- The Washington Times - Thursday, March 6, 2003

WASHINGTON, March 6 (UPI) — The Labor Department on Thursday reported that new claims for state unemployment benefits during the week ended March 1 rose to their highest level of the year.

The government agency said first time claims jumped by 12,000 to a seasonally adjusted annual rate of 430,000 — the highest level since 438,000 workers were seeking benefits during the week ended last Dec. 14.

Economists on Wall Street were expecting first time claims to fall by 13,000 during the week.

Since reaching a high in March of last year of more than 500,000, jobless claims have been hovering between 360,000 and the low 400,000 levels. Generally, economists associate the 400,000 level as the dividing line between a strengthening and weakening labor market.

Economists pay particular attention to the jobless claims report, often one of the first signals the economy has reached bottom. Investors watch claims because they are an easy way to gauge the strength of the job market.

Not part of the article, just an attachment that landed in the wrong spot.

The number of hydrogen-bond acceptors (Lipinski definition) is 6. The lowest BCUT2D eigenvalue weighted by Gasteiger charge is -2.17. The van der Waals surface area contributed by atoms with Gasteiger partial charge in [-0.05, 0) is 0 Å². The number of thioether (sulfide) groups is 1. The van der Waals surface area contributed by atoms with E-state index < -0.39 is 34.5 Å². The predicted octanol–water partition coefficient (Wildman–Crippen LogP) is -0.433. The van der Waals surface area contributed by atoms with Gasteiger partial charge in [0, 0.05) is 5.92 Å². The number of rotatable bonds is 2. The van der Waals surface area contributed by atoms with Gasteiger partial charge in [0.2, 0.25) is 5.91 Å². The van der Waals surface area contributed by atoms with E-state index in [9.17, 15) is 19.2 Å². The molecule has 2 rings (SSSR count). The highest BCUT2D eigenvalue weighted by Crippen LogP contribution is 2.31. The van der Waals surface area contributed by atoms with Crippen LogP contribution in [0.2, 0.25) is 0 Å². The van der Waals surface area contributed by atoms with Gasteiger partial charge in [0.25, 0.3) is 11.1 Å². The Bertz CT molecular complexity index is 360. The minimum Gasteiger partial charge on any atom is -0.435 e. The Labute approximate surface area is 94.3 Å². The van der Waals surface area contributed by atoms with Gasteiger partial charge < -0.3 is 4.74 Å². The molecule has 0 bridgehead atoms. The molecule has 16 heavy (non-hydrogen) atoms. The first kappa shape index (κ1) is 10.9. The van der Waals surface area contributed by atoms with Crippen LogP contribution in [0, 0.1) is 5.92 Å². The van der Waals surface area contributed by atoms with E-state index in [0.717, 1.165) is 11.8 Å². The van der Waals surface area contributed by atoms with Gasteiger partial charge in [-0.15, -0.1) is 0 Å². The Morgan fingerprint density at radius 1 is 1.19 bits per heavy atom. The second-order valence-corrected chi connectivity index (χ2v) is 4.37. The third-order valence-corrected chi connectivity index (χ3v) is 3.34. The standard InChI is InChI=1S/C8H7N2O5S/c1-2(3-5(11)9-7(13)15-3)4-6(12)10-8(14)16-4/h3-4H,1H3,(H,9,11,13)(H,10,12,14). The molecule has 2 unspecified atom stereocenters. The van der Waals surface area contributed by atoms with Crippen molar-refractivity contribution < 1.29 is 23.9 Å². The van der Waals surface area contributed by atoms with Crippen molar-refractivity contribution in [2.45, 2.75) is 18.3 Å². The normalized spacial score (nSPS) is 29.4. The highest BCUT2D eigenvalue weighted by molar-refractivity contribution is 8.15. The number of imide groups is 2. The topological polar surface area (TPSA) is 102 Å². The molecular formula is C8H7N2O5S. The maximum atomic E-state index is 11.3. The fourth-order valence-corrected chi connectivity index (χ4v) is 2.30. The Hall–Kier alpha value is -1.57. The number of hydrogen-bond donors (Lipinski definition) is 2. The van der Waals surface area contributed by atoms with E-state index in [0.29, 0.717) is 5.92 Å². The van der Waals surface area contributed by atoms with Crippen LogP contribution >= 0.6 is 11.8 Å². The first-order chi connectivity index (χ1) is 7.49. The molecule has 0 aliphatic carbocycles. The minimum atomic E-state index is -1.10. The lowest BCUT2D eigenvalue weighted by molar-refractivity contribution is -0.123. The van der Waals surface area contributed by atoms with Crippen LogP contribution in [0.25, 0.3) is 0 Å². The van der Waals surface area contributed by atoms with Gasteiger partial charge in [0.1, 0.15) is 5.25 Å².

By tracking the number of jobless claims, investors can gain a sense of how tight, or how loose, the job market is. If wage inflation threatens, it's a good bet that interest rates will rise, bond and stock prices will fall.

The latest report from the Labor Department showed the four-week moving average of claims, considered a more reliable indicator because it eliminates week-to-week fluctuations, went up by 9,000 to 408,750 from 399,750 a week earlier.

The Labor Department said the number of workers drawing unemployment benefits for more than a week rose by 180,000 to 3.516 million during the latest week for which that information is available.

The unemployment rate for workers with unemployment insurance rose to 2.8 percent from 2.7 percent. The ratio represents people claiming benefits as a percentage of the workforce potentially eligible for these benefits.

The Labor Department also said that 14 states and territories reported an increase in new claims during the week that ended Feb. 22, while 39 states and territories reported a decline.

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